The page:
Justice? Ha! You’re a paragon of that. The gold standard for a judge. Of course, your noble, but imperfect heart is big enough for ten people. Your example is the glue that holds my rickety life together. If I’m half the man you are, then I’m twice the man the world could ever ask me to be. Having you for a father, being proud of your grace, class, dignity, and humility is better than any Green Jacket, Claret Jug, or silver encrusted trophy; my love, never fade or grow threadbare, a trophy that will never tarnish. I may never be able to pay you back, but I sure can pay your kindness forward.

I’ll tell you one last story. My friend Ed Ellis had a great one. His dad, Elon Ellis, Vice President of the Western Golf Association and the overseer of the Evans Scholarship Fund won a trip to St. Andrews. He got a hole in one, and this was back in the days when Golf Digest had their annual contest where you sent in your name and they drew one person each year for a trip. We won and it was the day and trip of a lifetime – The Old Course at St. Andrews, Muirfield, Troon, and Royal Lytham & St. Anne’s, Turnberry, and Ballybunion, and Royal Wimbledon. I’d love to take one more trip with you and mom. I now cherish every round I get to play with you.

There were two times I almost lost you and never got the privilege again. We were lucky with your two heart attacks. I think God kept you down here because he needs you to fight for the rights of those children in family Court, a court of misery and tears. I always remember my favorite round with you. It was our first round together after your quadruple bypass and I was so grateful, so elated to even get one more round in with you, I could do no wrong.

Remember? I shot 78. You were doing your typical gamesmanship stuff in the beginning, things like standing two inches away form me when I was hitting, but I didn’t get flustered. When I hit the fourth green and made birdie, you started rooting for me, pulling for me as though I were playing in the U.S. Open. I just rode you. Seeing you alive and well and back playing golf with the old gang at the course I grew up on lifted my up on the wings of an archangel. You’re still my hero dad, and everything I aspire to be. I’m so glad you know that. It’s the greatest peace of mind knowing that the greatest man I know is proud of the man I became – you.

Anyway, I better wrap this up. Deadline is approaching and we may have a p#$@*&f. I can’t say or even type the word, it’s bad luck. I won the lottery to play Torrey tomorrow, but if there’s a p#$@*&f, that’s off.

It’s strange but I heard two people talk about this taboo subject in the tent or during the event. That’s the ultimate party foul around here. Nobody wants Monday golf, so saying the word “p#$@*&f” during the event is deemed to be a curse. You don’t risk it because you get the Scarlet Letter for the rest of the week. It’s like you don’t say “MacB%$#” in a theatre, well you don’t say “p#$@*&f” during Our Open.

Well on Saturday, a local entertainment reporter got on the bus and said “I hope it goes into overtime!” [Good lord! Overtime?!] The rest of the bus snarled at her viciously and a vigorous exchange of discourtesies ensued. If they had tomatoes, lettuce, and eggs, they’d have made a nice salad out of her.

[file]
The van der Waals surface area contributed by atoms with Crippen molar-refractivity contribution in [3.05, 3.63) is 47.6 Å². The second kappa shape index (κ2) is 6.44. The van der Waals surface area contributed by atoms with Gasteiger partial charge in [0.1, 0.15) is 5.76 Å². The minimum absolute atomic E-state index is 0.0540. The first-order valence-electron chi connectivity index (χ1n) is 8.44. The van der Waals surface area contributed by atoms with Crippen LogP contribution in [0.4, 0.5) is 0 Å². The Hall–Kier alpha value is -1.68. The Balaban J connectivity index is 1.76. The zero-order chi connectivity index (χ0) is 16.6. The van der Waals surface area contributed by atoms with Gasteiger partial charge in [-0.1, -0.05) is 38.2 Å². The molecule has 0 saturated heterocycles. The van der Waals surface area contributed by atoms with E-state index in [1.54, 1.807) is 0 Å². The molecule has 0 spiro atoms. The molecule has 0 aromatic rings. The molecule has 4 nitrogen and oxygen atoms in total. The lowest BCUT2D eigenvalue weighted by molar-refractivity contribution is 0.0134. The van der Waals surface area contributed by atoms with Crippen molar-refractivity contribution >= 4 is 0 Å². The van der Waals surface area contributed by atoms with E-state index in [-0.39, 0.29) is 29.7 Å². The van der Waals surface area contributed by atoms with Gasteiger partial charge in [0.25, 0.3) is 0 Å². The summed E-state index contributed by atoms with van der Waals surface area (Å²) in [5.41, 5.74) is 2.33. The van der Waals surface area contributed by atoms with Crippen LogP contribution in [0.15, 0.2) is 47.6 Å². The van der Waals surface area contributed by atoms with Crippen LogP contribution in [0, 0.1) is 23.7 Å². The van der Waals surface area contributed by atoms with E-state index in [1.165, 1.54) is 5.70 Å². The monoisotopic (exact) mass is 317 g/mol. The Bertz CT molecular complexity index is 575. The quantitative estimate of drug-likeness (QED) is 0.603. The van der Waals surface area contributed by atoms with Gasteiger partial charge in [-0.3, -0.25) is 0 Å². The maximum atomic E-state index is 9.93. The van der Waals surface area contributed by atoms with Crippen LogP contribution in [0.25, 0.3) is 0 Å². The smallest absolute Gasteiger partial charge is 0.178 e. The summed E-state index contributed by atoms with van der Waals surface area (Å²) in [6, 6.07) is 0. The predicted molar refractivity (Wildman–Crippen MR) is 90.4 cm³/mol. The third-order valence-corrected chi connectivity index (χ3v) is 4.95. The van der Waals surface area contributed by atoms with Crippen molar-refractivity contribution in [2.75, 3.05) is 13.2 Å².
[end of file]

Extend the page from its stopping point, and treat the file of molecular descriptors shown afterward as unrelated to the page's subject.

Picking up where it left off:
Then one of the guys from my magazine actually said the dreaded word to me this morning. I jumped and cringed as though he suddenly broke out in a viscid chicken pox. You just don’t tempt fate.

On another mote though, a p#$@*&f would allow Torrey and this Open to really reach hallowed status. It needs a historic occurrence, and a virtuoso performance by Woods qualifies.

So until I see you, happy Fathers Day. And again, dad. One more time, with feeling, a thousand times happy Fathers Day. Even tough you’re not here, you’re in my mind and heart. With that for inspiration, I can move the world.

Well, I gotta go. That guy is yelling again.

Since launching his first golf writing website in 2004, http://www.jayflemma.thegolfspace.com, Jay Flemma's comparative analysis of golf designs and knowledge of golf course architecture and golf travel have garnered wide industry respect. In researching his book on America's great public golf courses (and whether they're worth the money), Jay, an associate editor of Cybergolf, has played over 220 nationally ranked public golf courses in 37 different states. Jay has played about 1,649,000 yards of golf - or roughly 938 miles. His pieces on travel and architecture appear in Golf Observer (www.golfobserver.com), Cybergolf and other print magazines. When not researching golf courses for design, value and excitement, Jay is an entertainment, copyright, Internet and trademark lawyer and an Entertainment and Internet Law professor in Manhattan. His clients have been nominated for Grammy and Emmy awards, won a Sundance Film Festival Best Director award, performed on stage and screen, and designed pop art for museums and collectors. Jay lives in Forest Hills, N.Y., and is fiercely loyal to his alma maters, Deerfield Academy in Massachusetts and Trinity College in Connecticut.